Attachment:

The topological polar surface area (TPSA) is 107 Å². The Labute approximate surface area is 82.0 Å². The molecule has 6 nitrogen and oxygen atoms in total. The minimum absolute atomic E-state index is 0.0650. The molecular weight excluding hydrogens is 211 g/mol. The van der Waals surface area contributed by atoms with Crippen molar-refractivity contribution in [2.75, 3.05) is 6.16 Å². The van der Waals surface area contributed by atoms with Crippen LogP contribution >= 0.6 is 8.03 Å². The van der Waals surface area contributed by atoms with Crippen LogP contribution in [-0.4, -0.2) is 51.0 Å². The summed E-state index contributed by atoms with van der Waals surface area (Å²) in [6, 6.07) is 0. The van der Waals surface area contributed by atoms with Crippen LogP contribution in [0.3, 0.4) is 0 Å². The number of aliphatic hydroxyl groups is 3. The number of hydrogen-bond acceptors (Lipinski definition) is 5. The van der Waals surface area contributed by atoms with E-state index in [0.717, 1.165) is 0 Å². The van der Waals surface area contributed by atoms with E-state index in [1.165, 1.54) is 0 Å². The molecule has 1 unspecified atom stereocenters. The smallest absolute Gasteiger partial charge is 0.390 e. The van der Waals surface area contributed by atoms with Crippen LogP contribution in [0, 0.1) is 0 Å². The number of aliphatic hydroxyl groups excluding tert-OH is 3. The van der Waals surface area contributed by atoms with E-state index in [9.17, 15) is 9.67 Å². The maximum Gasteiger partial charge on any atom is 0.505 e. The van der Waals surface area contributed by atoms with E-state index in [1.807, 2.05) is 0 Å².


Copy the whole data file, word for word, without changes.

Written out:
The topological polar surface area (TPSA) is 107 Å². The Labute approximate surface area is 82.0 Å². The molecule has 6 nitrogen and oxygen atoms in total. The minimum absolute atomic E-state index is 0.0650. The molecular weight excluding hydrogens is 211 g/mol. The van der Waals surface area contributed by atoms with Crippen molar-refractivity contribution in [2.75, 3.05) is 6.16 Å². The van der Waals surface area contributed by atoms with Crippen LogP contribution >= 0.6 is 8.03 Å². The van der Waals surface area contributed by atoms with Crippen LogP contribution in [-0.4, -0.2) is 51.0 Å². The summed E-state index contributed by atoms with van der Waals surface area (Å²) in [6, 6.07) is 0. The van der Waals surface area contributed by atoms with Crippen LogP contribution in [0.3, 0.4) is 0 Å². The number of aliphatic hydroxyl groups is 3. The number of hydrogen-bond acceptors (Lipinski definition) is 5. The van der Waals surface area contributed by atoms with E-state index in [0.717, 1.165) is 0 Å². The van der Waals surface area contributed by atoms with E-state index in [1.165, 1.54) is 0 Å². The molecule has 1 unspecified atom stereocenters. The smallest absolute Gasteiger partial charge is 0.390 e. The van der Waals surface area contributed by atoms with Crippen LogP contribution in [0, 0.1) is 0 Å². The number of aliphatic hydroxyl groups excluding tert-OH is 3. The van der Waals surface area contributed by atoms with E-state index in [9.17, 15) is 9.67 Å². The maximum Gasteiger partial charge on any atom is 0.505 e. The van der Waals surface area contributed by atoms with E-state index in [1.807, 2.05) is 0 Å².